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Climate Change and Sea Level Rise: HRECOS Water Temperature (Middle School)

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Unit Plan: Hudson Data Literacy Activities Lesson: 2 Time: One 40-minute class period Setting: Classroom Objectives:

Students will use HRECOS graphs of Hudson River water temperature data from the month of July in the years 2010-2016, identify trends in the data, exceptions to the data, and make predictions about possible causes of the data trends.

Overview
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Lesson Overview:
  1. Students will use daily average water temperature data from the month of July taken from Piermont Pier, NY to generate line graphs for each of the following years: 2010, 2011, 2012, 2013, 2014, 2015, and 2016.
  2. Students will identify trends in the data for each graph.
  3. Students will identify and discuss any exceptions or outliers that they observe in the data. 
  4. Students will discuss possible causes of the trends in the data.
Materials:
  • Student readings: Sea Temperature Rise
  • Google slides presentation Climate Change and Sea Level Rise
  • Computers with internet access
  • Digital copies of the Student Worksheet (with link to HRECOS graphs embedded)
  • Hard copies of “Student Exit Ticket”
  • Projector

Preparation:

 Students should be familiar with the concept of climate change. They should read the Sea Temperature Rise reading from National Geographic before class.

Provide a digital link to or hard copy of the Student Worksheet and link teacher computer to a projector. You can use the Google Slides presentation as a guide.

Engage: Ask, “What happens to water as it freezes into ice? What do you imagine happens to water as it heats up? What evidence do you have? Hint: Think of phase changes and thermal expansion.”

Explore: Students will work from graphs made using the HRECOS Current Conditions page to analyze a graph of the daily average water temperatures for the month of July as outlined in the worksheet. They will compare 2009 with one year between 2010 and 2016.

  1. Break students into 7 groups. Each group will receive temperatures for July of their respective years.

  2. Hand out the worksheet to each student. Specify that “Your Year” is the year on their graph being compared to 2009.

  3. Also point out that for 2013, the only data available was at Norrie Point. During Evaluation at the end, discuss what sources of error this might bring.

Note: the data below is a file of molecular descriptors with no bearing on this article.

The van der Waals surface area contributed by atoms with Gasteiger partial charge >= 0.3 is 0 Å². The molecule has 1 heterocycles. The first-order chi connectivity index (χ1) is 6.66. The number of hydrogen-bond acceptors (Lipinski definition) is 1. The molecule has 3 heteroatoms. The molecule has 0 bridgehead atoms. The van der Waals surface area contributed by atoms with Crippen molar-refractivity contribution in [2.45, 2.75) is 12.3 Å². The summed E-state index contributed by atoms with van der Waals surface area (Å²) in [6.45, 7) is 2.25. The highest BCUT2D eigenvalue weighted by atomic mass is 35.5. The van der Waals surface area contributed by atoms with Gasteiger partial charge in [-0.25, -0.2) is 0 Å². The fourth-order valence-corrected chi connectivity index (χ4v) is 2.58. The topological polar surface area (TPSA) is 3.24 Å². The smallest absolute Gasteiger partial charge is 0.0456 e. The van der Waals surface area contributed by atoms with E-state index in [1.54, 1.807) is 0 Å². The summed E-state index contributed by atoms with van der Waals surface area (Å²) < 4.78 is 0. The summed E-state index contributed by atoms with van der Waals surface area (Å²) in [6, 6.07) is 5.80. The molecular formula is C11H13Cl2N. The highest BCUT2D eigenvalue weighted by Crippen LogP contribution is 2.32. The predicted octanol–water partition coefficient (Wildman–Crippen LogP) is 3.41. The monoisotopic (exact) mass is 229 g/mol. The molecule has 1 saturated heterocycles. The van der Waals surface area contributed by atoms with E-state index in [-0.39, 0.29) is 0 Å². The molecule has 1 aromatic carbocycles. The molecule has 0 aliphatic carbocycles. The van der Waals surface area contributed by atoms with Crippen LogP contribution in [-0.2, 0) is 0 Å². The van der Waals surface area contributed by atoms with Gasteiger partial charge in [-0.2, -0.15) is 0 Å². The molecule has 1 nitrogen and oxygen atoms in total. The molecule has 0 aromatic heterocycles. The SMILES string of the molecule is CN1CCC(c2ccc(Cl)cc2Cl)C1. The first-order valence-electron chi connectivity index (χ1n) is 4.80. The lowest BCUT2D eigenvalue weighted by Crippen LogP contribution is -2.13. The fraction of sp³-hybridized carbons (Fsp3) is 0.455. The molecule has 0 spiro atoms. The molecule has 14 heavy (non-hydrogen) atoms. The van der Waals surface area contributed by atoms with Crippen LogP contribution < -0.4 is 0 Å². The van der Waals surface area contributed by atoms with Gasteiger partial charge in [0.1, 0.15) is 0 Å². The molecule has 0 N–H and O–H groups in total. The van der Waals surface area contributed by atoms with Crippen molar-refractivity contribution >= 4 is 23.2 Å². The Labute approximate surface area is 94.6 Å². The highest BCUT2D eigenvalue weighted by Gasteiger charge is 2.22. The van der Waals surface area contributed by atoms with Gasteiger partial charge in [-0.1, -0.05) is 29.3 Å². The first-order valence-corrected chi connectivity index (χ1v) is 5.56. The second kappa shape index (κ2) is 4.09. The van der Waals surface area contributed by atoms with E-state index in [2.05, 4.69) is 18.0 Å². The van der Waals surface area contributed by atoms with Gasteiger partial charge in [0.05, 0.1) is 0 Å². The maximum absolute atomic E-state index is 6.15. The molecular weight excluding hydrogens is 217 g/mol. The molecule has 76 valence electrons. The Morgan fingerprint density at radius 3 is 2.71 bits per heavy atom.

4. Students will go up to a single piece of chart paper and graph certain data points. Each group will receive a different colored marker. They will jot down the average temperature (marked Avg), the lowest temperature (marked L), and the highest temperature (marked H).

  5. Have students add their color to the Chart Legend (ie, Purple = 2015)

  6. Each group should have plotted 3 points on the chart paper.

  7. Culminate with a class discussion.

  8. Discussion: What is happening to the average temperature in July? What is happening to the lowest temperature in July? What is happening to the highest temperature in July? What do you think we’d see in 10 years? In 20 years? What about 10 years in the past? 20 years in the past?

  9. Evaluation: What are some sources of error in today’s activity?

 

Explain: The year 2016 marks the third consecutive year of record warmth for the earth. Since the beginning of the 21st century, the annual global temperature record has been broken five times: 2005, 2010, 2014, 2015, and 2016.

Extend: Students use HRECOS to create additional graphs for daily average water temperature for a month in different seasons and compare the trends to the trend that see in the July graphs. Students select variable to graph independently, and make comparisons to the July graphs.

Evaluate: Assess student understanding by their answers on the associated worksheet and exit ticket.

Next Generation Science Standards
Science and Engineering Practices: Using mathematics and computational thinking Engaging in argument from evidence Obtaining, evaluating, and communicating information Cross Cutting Concepts: Patterns Cause and effect Disciplinary Core Ideas: ESS3D: Global Climate Change
New York State Science Learning Standards
Performance Expectations: MS-ESS3-5. Ask questions to clarify evidence of the factors that have caused the rise in global temperatures over the past century.

This lesson was created by teachers Rosa Saad and Suzanne Zekonis